The hard case for free speech: Amy Wax

April 18, 2022 • 12:30 pm

As John Stuart Mill emphasized, free speech must protect words we find odious and offensive, for it is only by honing our own beliefs against such words that we can truly examine how well we can defend our beliefs. And in some cases what we find offensive might actually cause us to reconsider or views, or even change our minds.

Amy Wax, the Robert Mundheim Professor of Law at the University of Pennsylvania Law School, seems to fall largely into the first class: those who say repugnant things that most reasonable person can only oppose. I haven’t followed her statements closely, but she does seem to have a racist bent, and the Wikipedia article on her cites a number of racist statements she’s made along with other statements that have offended people (and me). The thing is, however, that she’s made them all outside of class, and “extramural speech” like that is protected by the First Amendment as well as by the consonant policies of the University of Pennsylvania (a private school). So long as Wax doesn’t import bigotry into the classroom, creating an atmosphere that harasses students, she is protected by tenure and her school’s avowed policies.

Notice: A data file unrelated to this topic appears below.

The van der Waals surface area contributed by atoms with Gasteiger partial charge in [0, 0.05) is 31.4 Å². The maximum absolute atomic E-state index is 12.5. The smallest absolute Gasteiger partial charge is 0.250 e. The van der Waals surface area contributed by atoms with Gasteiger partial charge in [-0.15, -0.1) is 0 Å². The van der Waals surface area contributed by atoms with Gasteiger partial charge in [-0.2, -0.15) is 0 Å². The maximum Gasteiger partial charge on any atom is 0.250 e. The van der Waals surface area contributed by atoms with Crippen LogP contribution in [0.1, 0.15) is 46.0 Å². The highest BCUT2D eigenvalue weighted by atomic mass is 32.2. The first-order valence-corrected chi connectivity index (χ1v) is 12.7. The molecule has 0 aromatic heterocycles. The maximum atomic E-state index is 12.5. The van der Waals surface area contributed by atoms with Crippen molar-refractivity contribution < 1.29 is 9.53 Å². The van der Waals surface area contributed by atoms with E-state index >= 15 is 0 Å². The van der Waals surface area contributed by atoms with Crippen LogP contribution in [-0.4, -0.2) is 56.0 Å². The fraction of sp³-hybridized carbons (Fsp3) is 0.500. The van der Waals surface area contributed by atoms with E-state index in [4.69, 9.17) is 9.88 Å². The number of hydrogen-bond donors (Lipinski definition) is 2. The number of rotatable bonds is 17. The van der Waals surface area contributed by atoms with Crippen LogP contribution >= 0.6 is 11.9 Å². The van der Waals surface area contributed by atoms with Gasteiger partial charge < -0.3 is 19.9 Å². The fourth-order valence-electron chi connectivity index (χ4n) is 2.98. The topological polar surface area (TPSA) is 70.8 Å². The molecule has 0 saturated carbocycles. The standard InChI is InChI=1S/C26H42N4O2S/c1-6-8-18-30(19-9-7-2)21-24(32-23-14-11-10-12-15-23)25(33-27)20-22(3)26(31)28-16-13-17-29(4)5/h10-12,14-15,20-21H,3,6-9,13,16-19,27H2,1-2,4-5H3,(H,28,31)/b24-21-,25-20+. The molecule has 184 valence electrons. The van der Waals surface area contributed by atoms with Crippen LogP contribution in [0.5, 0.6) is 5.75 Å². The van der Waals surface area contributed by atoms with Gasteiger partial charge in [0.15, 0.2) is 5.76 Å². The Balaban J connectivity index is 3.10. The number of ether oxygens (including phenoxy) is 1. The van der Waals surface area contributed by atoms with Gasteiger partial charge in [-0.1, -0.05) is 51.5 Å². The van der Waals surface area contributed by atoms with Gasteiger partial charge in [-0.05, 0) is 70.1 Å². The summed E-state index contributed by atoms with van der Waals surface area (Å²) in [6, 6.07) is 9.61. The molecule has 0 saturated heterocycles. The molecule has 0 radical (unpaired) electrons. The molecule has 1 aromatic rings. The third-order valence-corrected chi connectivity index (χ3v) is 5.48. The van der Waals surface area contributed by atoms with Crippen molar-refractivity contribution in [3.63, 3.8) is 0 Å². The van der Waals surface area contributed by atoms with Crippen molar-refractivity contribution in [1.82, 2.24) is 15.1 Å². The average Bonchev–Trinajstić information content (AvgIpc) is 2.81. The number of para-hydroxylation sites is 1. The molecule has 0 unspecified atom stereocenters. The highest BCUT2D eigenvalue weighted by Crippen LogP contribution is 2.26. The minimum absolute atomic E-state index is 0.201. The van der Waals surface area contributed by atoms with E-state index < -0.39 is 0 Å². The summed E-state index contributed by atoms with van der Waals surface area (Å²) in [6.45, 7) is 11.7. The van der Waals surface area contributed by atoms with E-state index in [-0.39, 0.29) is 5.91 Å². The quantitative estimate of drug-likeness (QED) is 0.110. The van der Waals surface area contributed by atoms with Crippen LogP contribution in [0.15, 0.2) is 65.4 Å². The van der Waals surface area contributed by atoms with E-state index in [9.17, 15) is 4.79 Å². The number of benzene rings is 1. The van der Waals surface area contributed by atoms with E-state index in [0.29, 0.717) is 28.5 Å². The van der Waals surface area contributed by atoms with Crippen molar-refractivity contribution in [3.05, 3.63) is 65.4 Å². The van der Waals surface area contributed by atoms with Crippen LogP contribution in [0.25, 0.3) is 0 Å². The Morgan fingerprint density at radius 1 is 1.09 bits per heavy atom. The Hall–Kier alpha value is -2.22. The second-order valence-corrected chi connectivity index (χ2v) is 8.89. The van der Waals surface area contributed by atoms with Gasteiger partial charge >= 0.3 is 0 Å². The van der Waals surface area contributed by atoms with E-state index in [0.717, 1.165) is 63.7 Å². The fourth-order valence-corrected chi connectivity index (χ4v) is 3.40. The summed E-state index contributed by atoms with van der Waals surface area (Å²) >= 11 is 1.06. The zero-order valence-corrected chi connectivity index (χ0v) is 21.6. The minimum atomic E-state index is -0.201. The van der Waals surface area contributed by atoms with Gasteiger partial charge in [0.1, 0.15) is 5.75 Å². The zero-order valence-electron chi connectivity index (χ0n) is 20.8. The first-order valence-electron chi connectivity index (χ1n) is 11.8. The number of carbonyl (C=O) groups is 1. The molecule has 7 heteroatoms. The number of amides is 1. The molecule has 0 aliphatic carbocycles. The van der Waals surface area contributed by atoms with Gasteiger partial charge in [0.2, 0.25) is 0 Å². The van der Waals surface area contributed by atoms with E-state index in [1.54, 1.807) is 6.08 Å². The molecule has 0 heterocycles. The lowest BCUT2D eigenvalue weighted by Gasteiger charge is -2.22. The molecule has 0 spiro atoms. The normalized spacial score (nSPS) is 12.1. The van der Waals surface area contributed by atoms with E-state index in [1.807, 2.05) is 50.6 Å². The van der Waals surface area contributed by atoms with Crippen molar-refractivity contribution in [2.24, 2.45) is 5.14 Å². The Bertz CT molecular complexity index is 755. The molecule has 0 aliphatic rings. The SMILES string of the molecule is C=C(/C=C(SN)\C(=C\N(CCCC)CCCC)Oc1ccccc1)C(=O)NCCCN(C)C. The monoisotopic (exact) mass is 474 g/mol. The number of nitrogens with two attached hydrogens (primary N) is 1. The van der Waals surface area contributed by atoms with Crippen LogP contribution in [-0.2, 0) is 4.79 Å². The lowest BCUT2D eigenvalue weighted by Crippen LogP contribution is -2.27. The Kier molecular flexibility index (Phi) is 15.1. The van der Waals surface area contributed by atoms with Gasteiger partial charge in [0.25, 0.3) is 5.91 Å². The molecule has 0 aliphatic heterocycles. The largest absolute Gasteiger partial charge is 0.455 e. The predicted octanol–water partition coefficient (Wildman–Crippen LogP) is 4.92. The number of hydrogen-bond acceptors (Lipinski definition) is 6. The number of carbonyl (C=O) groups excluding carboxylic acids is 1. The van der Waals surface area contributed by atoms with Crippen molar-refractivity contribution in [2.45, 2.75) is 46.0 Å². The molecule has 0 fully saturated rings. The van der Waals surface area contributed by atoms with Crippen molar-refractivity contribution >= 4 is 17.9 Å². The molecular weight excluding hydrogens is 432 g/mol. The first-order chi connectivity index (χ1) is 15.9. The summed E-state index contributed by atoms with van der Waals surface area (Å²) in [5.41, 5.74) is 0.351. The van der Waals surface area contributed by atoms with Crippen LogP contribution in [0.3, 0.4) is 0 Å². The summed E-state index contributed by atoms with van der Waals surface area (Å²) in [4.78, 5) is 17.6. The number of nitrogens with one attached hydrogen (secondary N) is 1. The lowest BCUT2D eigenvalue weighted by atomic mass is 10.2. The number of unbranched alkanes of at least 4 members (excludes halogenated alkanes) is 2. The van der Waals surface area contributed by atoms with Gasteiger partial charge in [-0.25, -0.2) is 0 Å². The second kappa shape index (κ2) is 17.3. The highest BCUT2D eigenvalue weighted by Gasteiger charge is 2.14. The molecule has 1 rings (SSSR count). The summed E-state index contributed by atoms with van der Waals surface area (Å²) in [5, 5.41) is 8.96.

That doesn’t cut any ice with people like Hana M. Kiros, a black Harvard student who wrote an editorial in the Crimson (the Harvard student newspaper) calling for Wax to be fired.  Click to read:

Kiros cites a number of Wax’s statements that she finds racist, white supremacist, and offensive. Here are a few:

Put plainly, Wax favors non-white people being kept out of leadership positions and, ideally, the country. That’s in America’s best interest, she argues, because “countries ruled by white Europeans” simply have values that are “superior.”

“The third world, although mixed, contains a lot of non-white people,” she warns.

Tracking Wax’s declarations of white supremacy is genuinely dizzying. This month’s iteration is a viral clip of her on Tucker Carlson Today, in which Wax described her Indian colleagues at Penn as coming from a “shithole.” She then complains that “non-Western people,” particularly “American Blacks,” feel a “tremendous amount of resentment and shame” towards “Western peoples” because of their “outsized achievements and contributions.” Wax scrunches her face. “I mean it’s this unholy brew of sentiments.”